A diplomatic boycott of the Winter Olympics over human rights violations in China and concerns about COVID-19 have reduced the number of world leaders and foreign dignitaries attending the games.
Still, Chinese President Xi Jinping was due to meet more than 20 leaders as Beijing officially kicks off the event on Friday.
Russia: President Vladimir Putin is meeting Xi before the opening ceremony, underscoring their close ties as they both face deteriorating relations with the United States.
Egypt and Serbia: Egypt’s President Abdel Fattah el-Sisi and Serbia’s Aleksandar Vucic have gravitated towards China amid growing frictions with the West.
Saudi Arabia, Qatar, UAE: China is Saudi Arabia’s largest buyer of oil and a significant customer of Qatar’s natural gas.
Saudi Crown Prince Mohammed bin Salman, the kingdom’s de facto leader, is appearing at the Winter Games as investors and some governments signal warming relations after the 2018 killing of journalist Jamal Khashoggi.
Kazakhstan, Kyrgyzstan, Tajikistan, Turkmenistan, Uzbekistan: The leaders of all five former Soviet republics in Central Asia are heading to Beijing, highlighting the region’s increasingly close ties with China.
Kyrgyzstan’s President Sadyr Japarov pushed last month for the revival of a long-delayed project to build a railway from China through his country to Uzbekistan. China is Turkmenistan’s only reliable key buyer of natural gas.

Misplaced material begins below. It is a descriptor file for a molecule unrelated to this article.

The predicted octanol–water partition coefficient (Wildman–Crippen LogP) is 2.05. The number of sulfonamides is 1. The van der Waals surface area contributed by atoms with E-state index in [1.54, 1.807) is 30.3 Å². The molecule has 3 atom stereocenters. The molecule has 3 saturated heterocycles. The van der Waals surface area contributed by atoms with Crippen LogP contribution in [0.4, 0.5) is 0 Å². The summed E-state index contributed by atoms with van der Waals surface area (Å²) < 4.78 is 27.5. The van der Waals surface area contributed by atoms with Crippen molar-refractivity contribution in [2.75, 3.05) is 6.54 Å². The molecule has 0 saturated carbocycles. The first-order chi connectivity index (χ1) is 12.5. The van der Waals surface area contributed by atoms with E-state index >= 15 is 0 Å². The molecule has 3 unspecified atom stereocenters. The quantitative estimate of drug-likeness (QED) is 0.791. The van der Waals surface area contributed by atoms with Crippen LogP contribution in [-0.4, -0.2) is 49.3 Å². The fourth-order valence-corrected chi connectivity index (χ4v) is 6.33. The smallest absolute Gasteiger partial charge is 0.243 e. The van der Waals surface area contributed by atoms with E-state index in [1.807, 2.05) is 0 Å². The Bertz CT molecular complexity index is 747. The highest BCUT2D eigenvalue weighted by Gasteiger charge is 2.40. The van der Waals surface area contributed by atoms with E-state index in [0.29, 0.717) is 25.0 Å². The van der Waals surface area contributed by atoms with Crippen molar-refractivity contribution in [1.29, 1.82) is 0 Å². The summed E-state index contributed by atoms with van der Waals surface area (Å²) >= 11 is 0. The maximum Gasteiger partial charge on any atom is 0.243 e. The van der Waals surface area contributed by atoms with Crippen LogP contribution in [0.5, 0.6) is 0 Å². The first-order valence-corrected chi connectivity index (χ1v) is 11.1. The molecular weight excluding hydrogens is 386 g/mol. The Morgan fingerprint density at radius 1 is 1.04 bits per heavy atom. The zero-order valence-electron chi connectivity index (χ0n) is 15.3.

Argentina and Ecuador: Argentina is set to become the first major Latin American country to join China’s Belt and Road Initiative. In Beijing, President Alberto Fernandez is also expected to discuss China’s help building Argentina’s first nuclear power plant since 1981.
Meanwhile, President Guillermo Lasso is seeking to renegotiate Ecuador’s $4.6bn debt with China.
United Nations: Secretary-General Antonio Guterres and WHO Director-General Tedros Adhanom Ghebreyesus will attend the opening ceremony.
The International Olympic Committee is a close partner of the UN, Guterres said, and the Olympics brings together people with a message of solidarity and peace.
Countries that are boycotting
The US announced a diplomatic boycott while allowing its athletes to compete. Major US allies followed, including the United Kingdom, Australia and Canada.
Kosovo and Lithuania, whose relations with China have nosedived over their ties with Taiwan, are also boycotting the games diplomatically.
India said it would not send any officials following reports that a Chinese military commander who was involved in deadly clashes with Indian border forces in 2020 had been chosen as one of the Olympic torchbearers in Beijing.
Non-boycotters, but not attending
The royals in Norway and Sweden, who normally attend the Winter Olympics, are not going.
Neither are any leaders from Germany, Austria or Switzerland, all big winter sports nations.
Officially they are citing the coronavirus pandemic, rather than any diplomatic protest. Others, such as Denmark, the Netherlands and New Zealand have cited COVID-19 restrictions while also expressing concern over China’s human rights situation.